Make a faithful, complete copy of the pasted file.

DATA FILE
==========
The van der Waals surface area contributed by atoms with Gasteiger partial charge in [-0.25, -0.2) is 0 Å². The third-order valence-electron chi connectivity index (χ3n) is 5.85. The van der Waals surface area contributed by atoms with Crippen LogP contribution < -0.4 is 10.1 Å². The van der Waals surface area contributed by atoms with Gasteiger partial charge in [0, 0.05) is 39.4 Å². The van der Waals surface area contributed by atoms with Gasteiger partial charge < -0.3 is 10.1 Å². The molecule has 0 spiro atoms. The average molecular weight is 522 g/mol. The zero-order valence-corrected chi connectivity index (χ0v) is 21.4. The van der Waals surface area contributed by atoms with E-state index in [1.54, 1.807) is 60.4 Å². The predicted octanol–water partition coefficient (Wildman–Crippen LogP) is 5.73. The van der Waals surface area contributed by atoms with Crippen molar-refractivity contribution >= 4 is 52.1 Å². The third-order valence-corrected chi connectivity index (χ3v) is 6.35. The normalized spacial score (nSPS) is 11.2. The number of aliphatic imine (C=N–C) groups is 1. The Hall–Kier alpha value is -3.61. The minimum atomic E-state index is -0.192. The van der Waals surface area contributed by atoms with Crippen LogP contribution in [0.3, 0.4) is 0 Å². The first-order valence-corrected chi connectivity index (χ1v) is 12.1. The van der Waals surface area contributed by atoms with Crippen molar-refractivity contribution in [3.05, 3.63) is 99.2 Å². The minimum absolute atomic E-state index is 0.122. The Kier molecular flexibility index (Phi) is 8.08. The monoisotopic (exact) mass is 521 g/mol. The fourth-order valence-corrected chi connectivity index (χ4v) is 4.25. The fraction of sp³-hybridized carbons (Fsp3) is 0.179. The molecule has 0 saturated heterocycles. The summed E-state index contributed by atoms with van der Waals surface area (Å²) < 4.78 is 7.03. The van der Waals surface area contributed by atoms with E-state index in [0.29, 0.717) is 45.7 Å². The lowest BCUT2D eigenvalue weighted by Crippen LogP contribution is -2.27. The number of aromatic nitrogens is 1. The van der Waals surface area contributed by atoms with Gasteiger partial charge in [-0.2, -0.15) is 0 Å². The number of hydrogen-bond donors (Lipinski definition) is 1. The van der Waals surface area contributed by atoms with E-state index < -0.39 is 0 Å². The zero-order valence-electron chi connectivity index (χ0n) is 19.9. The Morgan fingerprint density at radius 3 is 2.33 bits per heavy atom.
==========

The van der Waals surface area contributed by atoms with Gasteiger partial charge in [-0.25, -0.2) is 0 Å². The third-order valence-electron chi connectivity index (χ3n) is 5.85. The van der Waals surface area contributed by atoms with Crippen LogP contribution < -0.4 is 10.1 Å². The van der Waals surface area contributed by atoms with Gasteiger partial charge in [0, 0.05) is 39.4 Å². The van der Waals surface area contributed by atoms with Gasteiger partial charge < -0.3 is 10.1 Å². The molecule has 0 spiro atoms. The average molecular weight is 522 g/mol. The zero-order valence-corrected chi connectivity index (χ0v) is 21.4. The van der Waals surface area contributed by atoms with E-state index in [1.54, 1.807) is 60.4 Å². The predicted octanol–water partition coefficient (Wildman–Crippen LogP) is 5.73. The van der Waals surface area contributed by atoms with Crippen molar-refractivity contribution >= 4 is 52.1 Å². The third-order valence-corrected chi connectivity index (χ3v) is 6.35. The normalized spacial score (nSPS) is 11.2. The number of aliphatic imine (C=N–C) groups is 1. The Hall–Kier alpha value is -3.61. The minimum atomic E-state index is -0.192. The van der Waals surface area contributed by atoms with Crippen LogP contribution in [0.3, 0.4) is 0 Å². The first-order valence-corrected chi connectivity index (χ1v) is 12.1. The van der Waals surface area contributed by atoms with Crippen molar-refractivity contribution in [3.05, 3.63) is 99.2 Å². The minimum absolute atomic E-state index is 0.122. The Kier molecular flexibility index (Phi) is 8.08. The monoisotopic (exact) mass is 521 g/mol. The fourth-order valence-corrected chi connectivity index (χ4v) is 4.25. The fraction of sp³-hybridized carbons (Fsp3) is 0.179. The molecule has 0 saturated heterocycles. The summed E-state index contributed by atoms with van der Waals surface area (Å²) < 4.78 is 7.03. The van der Waals surface area contributed by atoms with E-state index in [0.29, 0.717) is 45.7 Å². The lowest BCUT2D eigenvalue weighted by Crippen LogP contribution is -2.27. The number of aromatic nitrogens is 1. The van der Waals surface area contributed by atoms with Gasteiger partial charge in [-0.2, -0.15) is 0 Å². The number of hydrogen-bond donors (Lipinski definition) is 1. The van der Waals surface area contributed by atoms with E-state index < -0.39 is 0 Å². The zero-order valence-electron chi connectivity index (χ0n) is 19.9. The Morgan fingerprint density at radius 3 is 2.33 bits per heavy atom.